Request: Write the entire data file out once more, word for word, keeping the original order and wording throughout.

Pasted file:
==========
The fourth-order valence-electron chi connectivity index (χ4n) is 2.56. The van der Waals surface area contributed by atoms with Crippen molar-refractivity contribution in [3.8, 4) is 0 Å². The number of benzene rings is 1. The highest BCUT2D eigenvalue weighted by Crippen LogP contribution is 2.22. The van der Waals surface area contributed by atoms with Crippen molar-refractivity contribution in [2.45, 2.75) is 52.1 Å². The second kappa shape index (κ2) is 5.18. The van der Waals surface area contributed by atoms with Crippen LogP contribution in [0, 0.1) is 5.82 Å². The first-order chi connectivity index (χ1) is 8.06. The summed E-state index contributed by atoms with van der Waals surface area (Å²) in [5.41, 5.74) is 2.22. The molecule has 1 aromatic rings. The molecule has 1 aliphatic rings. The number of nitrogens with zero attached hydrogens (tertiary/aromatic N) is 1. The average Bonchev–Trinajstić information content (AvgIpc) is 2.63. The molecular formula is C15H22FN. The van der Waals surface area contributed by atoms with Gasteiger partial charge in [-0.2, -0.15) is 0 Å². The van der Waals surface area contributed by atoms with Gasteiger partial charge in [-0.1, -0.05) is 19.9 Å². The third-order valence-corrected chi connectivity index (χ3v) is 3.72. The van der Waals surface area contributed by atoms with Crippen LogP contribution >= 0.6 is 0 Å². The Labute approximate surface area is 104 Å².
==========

The fourth-order valence-electron chi connectivity index (χ4n) is 2.56. The van der Waals surface area contributed by atoms with Crippen molar-refractivity contribution in [3.8, 4) is 0 Å². The number of benzene rings is 1. The highest BCUT2D eigenvalue weighted by Crippen LogP contribution is 2.22. The van der Waals surface area contributed by atoms with Crippen molar-refractivity contribution in [2.45, 2.75) is 52.1 Å². The second kappa shape index (κ2) is 5.18. The van der Waals surface area contributed by atoms with Crippen LogP contribution in [0, 0.1) is 5.82 Å². The first-order chi connectivity index (χ1) is 8.06. The summed E-state index contributed by atoms with van der Waals surface area (Å²) in [5.41, 5.74) is 2.22. The molecule has 1 aromatic rings. The molecule has 1 aliphatic rings. The number of nitrogens with zero attached hydrogens (tertiary/aromatic N) is 1. The average Bonchev–Trinajstić information content (AvgIpc) is 2.63. The molecular formula is C15H22FN. The van der Waals surface area contributed by atoms with Gasteiger partial charge in [-0.2, -0.15) is 0 Å². The van der Waals surface area contributed by atoms with Gasteiger partial charge in [-0.1, -0.05) is 19.9 Å². The third-order valence-corrected chi connectivity index (χ3v) is 3.72. The van der Waals surface area contributed by atoms with Crippen LogP contribution >= 0.6 is 0 Å². The Labute approximate surface area is 104 Å².